For the Profit of All
“But the manifestation of the Spirit is given to each one for the profit of all:” (1 Corinthians 12:7)
It’s not hard to see how a fear that no one else is going to be concerned about our interests might cause us to become increasingly selfish. Such a fear is not without merit in this dark world. Many of the people we meet make it clear to us that they are totally unconcerned with what is best for us.
Yet, contrast this way of thinking with the beauty of God’s arrangement for the body of Christ. God instructs those who are His to have the mind of Christ and to esteem others better than ourselves. We are told to not only look out for our own interests (which implies that we are responsible to do what we can for ourselves), but we are also to look out for the interests of others. When man was unable to address the problem of sin, Jesus endured the terrible “inconvenience” of leaving heaven to come to earth and die on the cross. He sacrificed for the sake of our interests to the point that when He did what was necessary for our redemption He was actually acting contrary to what was in His best interests. In this way, He esteemed us as better than Himself because He put Himself in harm’s way so that we could escape the condemnation of sin. (Philippians 2:1-8)
The beauty of God’s arrangement for meeting the needs of His people is at the heart of what moves us to obey the gospel (Acts 2:37; 1 John 4:19) and through acts of service to those who are truly in need we are constantly reminded of times when the Father has cared for us and held our hand along the way. In view of this, we are usually able to look back on opportunities to serve others as a privilege eventually. We come to realize that by such service we have shared the Father’s love with another and we have imitated, in a small way, the great love of His Son.
Not only does God instruct His people to look out for the interests of one another, but He also equips us with various abilities by which we may serve one another. In 1 Corinthians 12:7, Paul reminds the Corinthians that their spiritual gifts had been given to them for the profit of the whole church. And while such miraculous workings ended when the apostles who imparted them were gone (Acts 8:14-21), we are often admonished to use whatever gifts God has given us in service to others and to the cause of Christ. (Acts 11:29; Romans 12:6-15; 15:27; 2 Corinthians 8:1-4; 1 Timothy 4:14-16; 1 Peter 4:10, 11)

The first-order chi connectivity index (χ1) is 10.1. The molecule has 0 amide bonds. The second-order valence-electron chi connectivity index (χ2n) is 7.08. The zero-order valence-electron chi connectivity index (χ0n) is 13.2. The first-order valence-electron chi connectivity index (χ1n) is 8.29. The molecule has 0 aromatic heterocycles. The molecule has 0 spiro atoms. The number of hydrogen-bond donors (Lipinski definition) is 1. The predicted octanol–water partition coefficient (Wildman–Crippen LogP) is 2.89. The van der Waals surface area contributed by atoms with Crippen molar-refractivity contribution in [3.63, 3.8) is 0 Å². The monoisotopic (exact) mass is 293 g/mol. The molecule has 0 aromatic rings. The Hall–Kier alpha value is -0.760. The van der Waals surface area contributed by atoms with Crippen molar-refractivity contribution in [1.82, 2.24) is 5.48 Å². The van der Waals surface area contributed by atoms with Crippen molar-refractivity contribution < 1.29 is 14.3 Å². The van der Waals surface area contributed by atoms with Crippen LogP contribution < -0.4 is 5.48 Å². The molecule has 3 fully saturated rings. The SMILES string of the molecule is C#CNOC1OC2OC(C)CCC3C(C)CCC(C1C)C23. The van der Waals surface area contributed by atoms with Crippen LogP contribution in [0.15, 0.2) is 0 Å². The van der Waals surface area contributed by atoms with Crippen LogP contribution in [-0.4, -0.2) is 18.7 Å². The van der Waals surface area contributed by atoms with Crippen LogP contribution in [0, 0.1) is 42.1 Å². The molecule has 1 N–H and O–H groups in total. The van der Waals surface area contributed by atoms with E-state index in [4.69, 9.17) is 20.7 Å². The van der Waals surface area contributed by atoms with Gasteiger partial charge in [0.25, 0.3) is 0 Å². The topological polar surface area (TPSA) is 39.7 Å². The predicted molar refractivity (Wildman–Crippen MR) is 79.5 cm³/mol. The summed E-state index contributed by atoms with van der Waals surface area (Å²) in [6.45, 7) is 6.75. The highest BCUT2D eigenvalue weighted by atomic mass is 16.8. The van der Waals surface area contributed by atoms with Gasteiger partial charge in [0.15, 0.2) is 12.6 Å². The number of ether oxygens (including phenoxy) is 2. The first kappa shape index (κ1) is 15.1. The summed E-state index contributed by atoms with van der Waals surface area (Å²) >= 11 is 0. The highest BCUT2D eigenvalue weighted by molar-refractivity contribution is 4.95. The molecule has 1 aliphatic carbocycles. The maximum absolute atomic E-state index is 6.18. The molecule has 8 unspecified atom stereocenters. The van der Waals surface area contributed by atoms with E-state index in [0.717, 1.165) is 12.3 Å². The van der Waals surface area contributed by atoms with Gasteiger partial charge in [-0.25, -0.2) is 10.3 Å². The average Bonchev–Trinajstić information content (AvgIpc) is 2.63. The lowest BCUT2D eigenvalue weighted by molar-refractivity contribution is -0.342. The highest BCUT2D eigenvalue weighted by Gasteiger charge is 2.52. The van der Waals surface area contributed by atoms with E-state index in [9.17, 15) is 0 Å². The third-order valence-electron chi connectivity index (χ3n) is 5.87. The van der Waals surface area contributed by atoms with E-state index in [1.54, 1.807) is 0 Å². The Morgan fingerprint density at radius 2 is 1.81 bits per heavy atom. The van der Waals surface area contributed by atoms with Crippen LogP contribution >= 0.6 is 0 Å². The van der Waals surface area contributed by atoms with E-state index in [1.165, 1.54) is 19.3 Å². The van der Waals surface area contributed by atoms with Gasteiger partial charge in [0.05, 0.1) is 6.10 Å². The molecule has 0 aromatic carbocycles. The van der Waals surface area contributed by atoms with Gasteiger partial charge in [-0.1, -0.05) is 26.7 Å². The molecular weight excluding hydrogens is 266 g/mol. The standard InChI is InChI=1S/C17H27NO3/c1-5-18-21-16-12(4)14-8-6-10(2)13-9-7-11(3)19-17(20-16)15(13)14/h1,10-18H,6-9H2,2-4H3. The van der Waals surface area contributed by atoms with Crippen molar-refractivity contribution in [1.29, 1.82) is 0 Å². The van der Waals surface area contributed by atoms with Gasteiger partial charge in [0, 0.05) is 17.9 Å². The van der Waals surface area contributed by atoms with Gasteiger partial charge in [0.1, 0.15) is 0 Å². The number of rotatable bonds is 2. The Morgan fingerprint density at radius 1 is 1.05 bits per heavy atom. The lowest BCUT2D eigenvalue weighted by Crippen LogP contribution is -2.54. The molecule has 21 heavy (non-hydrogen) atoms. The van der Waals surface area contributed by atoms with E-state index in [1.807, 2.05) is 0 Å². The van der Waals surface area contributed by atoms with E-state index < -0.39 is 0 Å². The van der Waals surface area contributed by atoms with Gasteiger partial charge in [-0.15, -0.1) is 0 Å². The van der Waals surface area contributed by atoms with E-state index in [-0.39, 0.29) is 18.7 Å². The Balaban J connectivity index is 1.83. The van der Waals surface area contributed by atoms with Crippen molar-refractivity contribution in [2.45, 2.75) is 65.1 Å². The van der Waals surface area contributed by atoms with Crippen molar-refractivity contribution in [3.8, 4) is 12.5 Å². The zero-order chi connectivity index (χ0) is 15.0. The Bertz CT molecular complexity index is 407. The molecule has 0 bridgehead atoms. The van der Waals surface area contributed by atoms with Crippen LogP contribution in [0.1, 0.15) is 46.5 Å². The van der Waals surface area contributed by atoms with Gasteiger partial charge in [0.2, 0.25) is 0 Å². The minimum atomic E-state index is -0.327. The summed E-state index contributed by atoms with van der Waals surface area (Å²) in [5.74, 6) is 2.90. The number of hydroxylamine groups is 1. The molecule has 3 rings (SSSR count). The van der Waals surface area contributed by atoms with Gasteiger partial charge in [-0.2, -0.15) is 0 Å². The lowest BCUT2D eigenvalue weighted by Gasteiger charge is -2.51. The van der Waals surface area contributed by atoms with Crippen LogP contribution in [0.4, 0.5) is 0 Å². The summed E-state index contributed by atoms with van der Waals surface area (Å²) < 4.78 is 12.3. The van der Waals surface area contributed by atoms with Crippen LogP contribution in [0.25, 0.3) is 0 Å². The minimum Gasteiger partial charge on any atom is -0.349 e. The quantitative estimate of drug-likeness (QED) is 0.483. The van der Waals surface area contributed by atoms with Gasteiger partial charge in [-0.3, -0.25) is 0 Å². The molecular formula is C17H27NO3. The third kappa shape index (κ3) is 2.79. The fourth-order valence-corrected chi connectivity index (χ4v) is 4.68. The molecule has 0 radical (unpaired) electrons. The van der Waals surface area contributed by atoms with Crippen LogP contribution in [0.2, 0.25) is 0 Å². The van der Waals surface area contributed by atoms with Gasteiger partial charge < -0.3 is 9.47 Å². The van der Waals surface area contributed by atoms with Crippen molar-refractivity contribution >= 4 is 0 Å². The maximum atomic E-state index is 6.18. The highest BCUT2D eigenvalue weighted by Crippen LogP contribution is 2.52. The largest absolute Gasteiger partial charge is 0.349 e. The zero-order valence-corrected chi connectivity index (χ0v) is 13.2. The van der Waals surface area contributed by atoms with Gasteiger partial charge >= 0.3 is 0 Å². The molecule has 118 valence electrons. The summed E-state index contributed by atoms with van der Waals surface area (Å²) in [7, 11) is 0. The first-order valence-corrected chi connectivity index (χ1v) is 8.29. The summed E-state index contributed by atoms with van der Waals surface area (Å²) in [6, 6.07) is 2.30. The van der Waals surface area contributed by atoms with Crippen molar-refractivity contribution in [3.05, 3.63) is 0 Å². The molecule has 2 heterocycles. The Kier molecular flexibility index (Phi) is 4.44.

Selfishness, however, turns us away from this vast pool of opportunity and ability. We tell ourselves that through selfishness our needs are sure to be met, but in reality we are limiting ourselves tremendously. In God’s arrangement, needs are met by each member looking out for the interests of others so that even if the congregation that we are a part of has only 10 members, God’s arrangement has 10 people looking out for our interests, not to mention God Himself. But selfishness has only one person looking out for our interests, not to mention that God will now be working against us! (James 4:2-4) It is easy to see the futility of such a course when we think of it this way, but in the throes of selfishness we are often scared, angry, or proud and it’s hard for us to be reasonable.
All of this does not mean that God’s arrangement guarantees all needs will be met in this life. Christians know better than this. Such would be all that God promises heaven to be and there would be no reason to for us to leave this life. The absence of total fulfillment while here on earth is one reason why we yearn for our eternal home. Additionally, every member of the body will not always trust God’s arrangement, and, because of selfishness, the potential of God’s arrangement for His people will not always be fully realized. However, this does not change the fact that God’s way will always be better for us than self-seeking.